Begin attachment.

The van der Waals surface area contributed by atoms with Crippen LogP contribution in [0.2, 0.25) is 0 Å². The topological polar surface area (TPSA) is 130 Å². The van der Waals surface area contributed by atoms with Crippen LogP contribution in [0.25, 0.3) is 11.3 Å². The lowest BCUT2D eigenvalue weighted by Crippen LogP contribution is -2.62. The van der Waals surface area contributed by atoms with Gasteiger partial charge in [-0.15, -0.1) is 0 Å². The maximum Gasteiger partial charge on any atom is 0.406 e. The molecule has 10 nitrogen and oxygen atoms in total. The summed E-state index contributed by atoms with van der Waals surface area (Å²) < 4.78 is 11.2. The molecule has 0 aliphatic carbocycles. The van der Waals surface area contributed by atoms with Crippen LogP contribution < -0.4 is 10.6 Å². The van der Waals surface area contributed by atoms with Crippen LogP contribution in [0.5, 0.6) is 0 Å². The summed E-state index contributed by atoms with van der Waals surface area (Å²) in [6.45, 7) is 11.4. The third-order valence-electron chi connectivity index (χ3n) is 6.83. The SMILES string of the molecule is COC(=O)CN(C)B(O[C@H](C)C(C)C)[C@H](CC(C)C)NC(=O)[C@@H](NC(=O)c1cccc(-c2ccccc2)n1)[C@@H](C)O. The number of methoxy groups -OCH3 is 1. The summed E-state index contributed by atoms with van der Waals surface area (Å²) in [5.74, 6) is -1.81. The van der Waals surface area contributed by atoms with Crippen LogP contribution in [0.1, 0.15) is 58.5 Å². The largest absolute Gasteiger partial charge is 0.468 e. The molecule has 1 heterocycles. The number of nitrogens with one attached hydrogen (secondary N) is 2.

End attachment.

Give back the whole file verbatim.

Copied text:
The van der Waals surface area contributed by atoms with Crippen LogP contribution in [0.2, 0.25) is 0 Å². The topological polar surface area (TPSA) is 130 Å². The van der Waals surface area contributed by atoms with Crippen LogP contribution in [0.25, 0.3) is 11.3 Å². The lowest BCUT2D eigenvalue weighted by Crippen LogP contribution is -2.62. The van der Waals surface area contributed by atoms with Gasteiger partial charge in [-0.15, -0.1) is 0 Å². The maximum Gasteiger partial charge on any atom is 0.406 e. The molecule has 10 nitrogen and oxygen atoms in total. The summed E-state index contributed by atoms with van der Waals surface area (Å²) < 4.78 is 11.2. The molecule has 0 aliphatic carbocycles. The van der Waals surface area contributed by atoms with Crippen LogP contribution < -0.4 is 10.6 Å². The van der Waals surface area contributed by atoms with Crippen LogP contribution in [0.5, 0.6) is 0 Å². The summed E-state index contributed by atoms with van der Waals surface area (Å²) in [6.45, 7) is 11.4. The third-order valence-electron chi connectivity index (χ3n) is 6.83. The SMILES string of the molecule is COC(=O)CN(C)B(O[C@H](C)C(C)C)[C@H](CC(C)C)NC(=O)[C@@H](NC(=O)c1cccc(-c2ccccc2)n1)[C@@H](C)O. The number of methoxy groups -OCH3 is 1. The summed E-state index contributed by atoms with van der Waals surface area (Å²) in [5.74, 6) is -1.81. The van der Waals surface area contributed by atoms with Crippen LogP contribution in [0.1, 0.15) is 58.5 Å². The largest absolute Gasteiger partial charge is 0.468 e. The molecule has 1 heterocycles. The number of nitrogens with one attached hydrogen (secondary N) is 2.